Number One Son recently asked my opinion of a potential investment opportunity – a startup business looking for funding.
“These guys are friends of ours from NY,” he told me, “and they’re building a members-only kids gym/bar, with the eventual goal of franchising. The idea is that you can put your kids in the gym, and monitor them while having a beer. Interesting, yes?
“J and I will likely put about $10K into this because we want to support our friends. But also because we think the business has potential. They’ve so far secured $75K of $375K, I think, and are currently valuing the business at $1M. High, I know. But I’m not sure how one would go about setting a valuation for a business like this.”
“What do you think?”
What to Do When a Friend Asks for an Investment
After taking a look at his friends’ business plan, this is what I told him:
“I love how every new startup with no sales – forget profits – has a minimum valuation of $1 million. And these people have never even run a business before.
“Yeah, it’s a long shot at best.
“Here’s how I look at new business ideas: The most important facts about making any business a success are not those that are visible from the outside. You can see a lot about a business from the outside (from research). But there are always things that fall into the category of wisdom (derived from experience) rather than knowledge (obtainable through study) that end up being crucial.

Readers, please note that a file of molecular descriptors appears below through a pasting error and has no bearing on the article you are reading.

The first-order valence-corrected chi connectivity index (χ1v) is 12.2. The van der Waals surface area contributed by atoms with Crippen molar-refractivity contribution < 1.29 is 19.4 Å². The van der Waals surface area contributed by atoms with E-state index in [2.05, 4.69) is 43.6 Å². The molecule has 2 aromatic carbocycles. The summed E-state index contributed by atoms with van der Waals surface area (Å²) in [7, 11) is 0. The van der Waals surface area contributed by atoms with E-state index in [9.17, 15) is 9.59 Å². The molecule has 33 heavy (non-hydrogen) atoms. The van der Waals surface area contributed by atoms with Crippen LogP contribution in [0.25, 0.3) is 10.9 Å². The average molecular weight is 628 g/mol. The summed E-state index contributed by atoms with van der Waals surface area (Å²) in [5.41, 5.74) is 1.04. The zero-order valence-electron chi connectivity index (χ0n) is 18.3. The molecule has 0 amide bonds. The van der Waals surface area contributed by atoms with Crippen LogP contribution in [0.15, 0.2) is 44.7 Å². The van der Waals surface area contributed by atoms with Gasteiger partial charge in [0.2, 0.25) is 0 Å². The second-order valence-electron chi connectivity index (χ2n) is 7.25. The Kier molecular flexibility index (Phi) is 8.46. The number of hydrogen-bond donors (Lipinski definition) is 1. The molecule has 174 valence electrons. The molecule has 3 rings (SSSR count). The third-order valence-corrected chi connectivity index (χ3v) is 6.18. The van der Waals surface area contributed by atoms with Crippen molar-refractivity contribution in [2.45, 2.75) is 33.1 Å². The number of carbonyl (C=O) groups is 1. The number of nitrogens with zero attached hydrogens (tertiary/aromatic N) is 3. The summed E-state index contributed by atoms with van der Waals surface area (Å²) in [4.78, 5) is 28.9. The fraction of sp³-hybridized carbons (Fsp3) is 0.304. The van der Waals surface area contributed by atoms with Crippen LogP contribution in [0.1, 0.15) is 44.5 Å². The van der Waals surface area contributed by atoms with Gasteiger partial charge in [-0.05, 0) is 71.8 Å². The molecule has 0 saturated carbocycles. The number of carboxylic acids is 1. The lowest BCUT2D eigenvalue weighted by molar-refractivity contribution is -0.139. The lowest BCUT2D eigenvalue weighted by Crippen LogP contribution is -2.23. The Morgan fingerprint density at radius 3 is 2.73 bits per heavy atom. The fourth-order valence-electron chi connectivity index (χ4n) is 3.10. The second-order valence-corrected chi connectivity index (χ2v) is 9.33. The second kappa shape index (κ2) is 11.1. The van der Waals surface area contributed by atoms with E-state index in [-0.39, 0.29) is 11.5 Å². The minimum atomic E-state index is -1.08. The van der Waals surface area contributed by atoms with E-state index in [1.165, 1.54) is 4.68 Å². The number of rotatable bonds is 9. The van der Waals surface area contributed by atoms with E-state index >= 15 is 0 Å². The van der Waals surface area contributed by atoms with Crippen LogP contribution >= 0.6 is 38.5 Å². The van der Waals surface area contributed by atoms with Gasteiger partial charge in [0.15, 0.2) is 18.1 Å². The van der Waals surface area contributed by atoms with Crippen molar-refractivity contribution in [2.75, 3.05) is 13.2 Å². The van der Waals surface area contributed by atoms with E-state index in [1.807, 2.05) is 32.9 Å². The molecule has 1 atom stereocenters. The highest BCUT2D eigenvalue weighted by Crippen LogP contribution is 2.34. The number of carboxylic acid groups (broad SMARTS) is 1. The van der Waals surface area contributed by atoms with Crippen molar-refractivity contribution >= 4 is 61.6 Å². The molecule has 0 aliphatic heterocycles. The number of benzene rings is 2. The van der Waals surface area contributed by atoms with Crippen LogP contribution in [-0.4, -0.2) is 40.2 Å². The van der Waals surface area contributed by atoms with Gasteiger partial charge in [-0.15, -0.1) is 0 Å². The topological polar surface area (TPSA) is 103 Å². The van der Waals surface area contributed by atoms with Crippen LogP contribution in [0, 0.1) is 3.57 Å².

“To discover those things, you have to be inside the business.
“This proposal is very well done from an outside perspective. It’s logical. It addresses all the usual subjects. It evinces assiduous research. But it doesn’t indicate that they have any understanding of the business’s inside secrets of success.
“And since I know nothing about that kind of business, I have no way of knowing whether it will – or even could – work.
“So that’s one reason I wouldn’t normally invest in it.
“The other is the issue of valuation. The era of digital startups has skewed the logic of traditional valuations. And so I’m sure these guys feel their proposal is fair. From my point of view, it’s absurd.
“What are they offering for sale? Not a business. Just an idea for a business. And the idea is not even proven. It’s speculative. What is that worth? Absolutely nothing. The value in an unproven business idea rests solely in the capital used to start it.
“Think of it this way. A reasonable reply to this proposal would be, ‘I tell you what. I’ll fund 100% of the business and I’ll keep 100% of the equity, but I’ll pay you guys a fair compensation for starting it and running it. Plus, I’ll give you 10% of the profits as an incentive to make it work.’
“That would be an offer they would be smart to consider.
“I’m not suggesting that you’d be doing anything wrong by investing $10K in this business… unless you have expectations of making your money back. These are friends of yours. You like them. So you’d be buying $10,000 worth of lottery tickets as a favor to them.
“It is, of course, easier to say no if you don’t know the people asking for the money…
“I have a number that I stick to when a friend asks for an investment. It’s my limit. It means, ‘Okay, you’re my friend, so I’m doing this. But I don’t believe I’ll get back one cent and I’m okay with that.’
“If 10 grand is your number, go for it…
“You don’t want to lose a friendship over an investment.”